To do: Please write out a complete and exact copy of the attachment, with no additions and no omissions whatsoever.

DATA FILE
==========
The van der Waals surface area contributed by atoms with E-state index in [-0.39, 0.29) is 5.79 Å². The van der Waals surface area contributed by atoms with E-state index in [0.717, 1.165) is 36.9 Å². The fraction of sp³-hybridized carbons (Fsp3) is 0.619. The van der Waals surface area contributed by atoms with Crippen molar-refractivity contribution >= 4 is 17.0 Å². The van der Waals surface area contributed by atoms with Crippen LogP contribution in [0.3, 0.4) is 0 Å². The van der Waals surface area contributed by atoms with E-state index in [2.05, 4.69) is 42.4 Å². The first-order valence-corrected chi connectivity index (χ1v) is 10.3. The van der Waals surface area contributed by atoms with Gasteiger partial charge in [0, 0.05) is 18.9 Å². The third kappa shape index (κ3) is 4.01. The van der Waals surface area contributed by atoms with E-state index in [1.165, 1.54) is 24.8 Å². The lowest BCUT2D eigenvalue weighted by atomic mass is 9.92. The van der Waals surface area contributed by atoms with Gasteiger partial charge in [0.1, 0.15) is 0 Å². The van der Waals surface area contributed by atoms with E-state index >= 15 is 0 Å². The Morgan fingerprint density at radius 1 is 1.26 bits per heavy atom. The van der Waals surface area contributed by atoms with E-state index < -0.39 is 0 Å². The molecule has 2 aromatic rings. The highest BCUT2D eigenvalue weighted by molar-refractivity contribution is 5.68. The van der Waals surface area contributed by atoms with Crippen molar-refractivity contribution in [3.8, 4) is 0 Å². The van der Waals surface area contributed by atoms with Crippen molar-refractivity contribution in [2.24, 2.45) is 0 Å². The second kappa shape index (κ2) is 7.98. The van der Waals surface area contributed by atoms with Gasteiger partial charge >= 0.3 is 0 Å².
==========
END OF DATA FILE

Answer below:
The van der Waals surface area contributed by atoms with E-state index in [-0.39, 0.29) is 5.79 Å². The van der Waals surface area contributed by atoms with E-state index in [0.717, 1.165) is 36.9 Å². The fraction of sp³-hybridized carbons (Fsp3) is 0.619. The van der Waals surface area contributed by atoms with Crippen molar-refractivity contribution >= 4 is 17.0 Å². The van der Waals surface area contributed by atoms with Crippen LogP contribution in [0.3, 0.4) is 0 Å². The van der Waals surface area contributed by atoms with E-state index in [2.05, 4.69) is 42.4 Å². The first-order valence-corrected chi connectivity index (χ1v) is 10.3. The van der Waals surface area contributed by atoms with Gasteiger partial charge in [0, 0.05) is 18.9 Å². The third kappa shape index (κ3) is 4.01. The van der Waals surface area contributed by atoms with E-state index in [1.165, 1.54) is 24.8 Å². The lowest BCUT2D eigenvalue weighted by atomic mass is 9.92. The van der Waals surface area contributed by atoms with Gasteiger partial charge in [0.1, 0.15) is 0 Å². The van der Waals surface area contributed by atoms with E-state index >= 15 is 0 Å². The Morgan fingerprint density at radius 1 is 1.26 bits per heavy atom. The van der Waals surface area contributed by atoms with E-state index < -0.39 is 0 Å². The molecule has 2 aromatic rings. The highest BCUT2D eigenvalue weighted by molar-refractivity contribution is 5.68. The van der Waals surface area contributed by atoms with Crippen molar-refractivity contribution in [3.8, 4) is 0 Å². The van der Waals surface area contributed by atoms with Crippen molar-refractivity contribution in [2.24, 2.45) is 0 Å². The second kappa shape index (κ2) is 7.98. The van der Waals surface area contributed by atoms with Gasteiger partial charge >= 0.3 is 0 Å².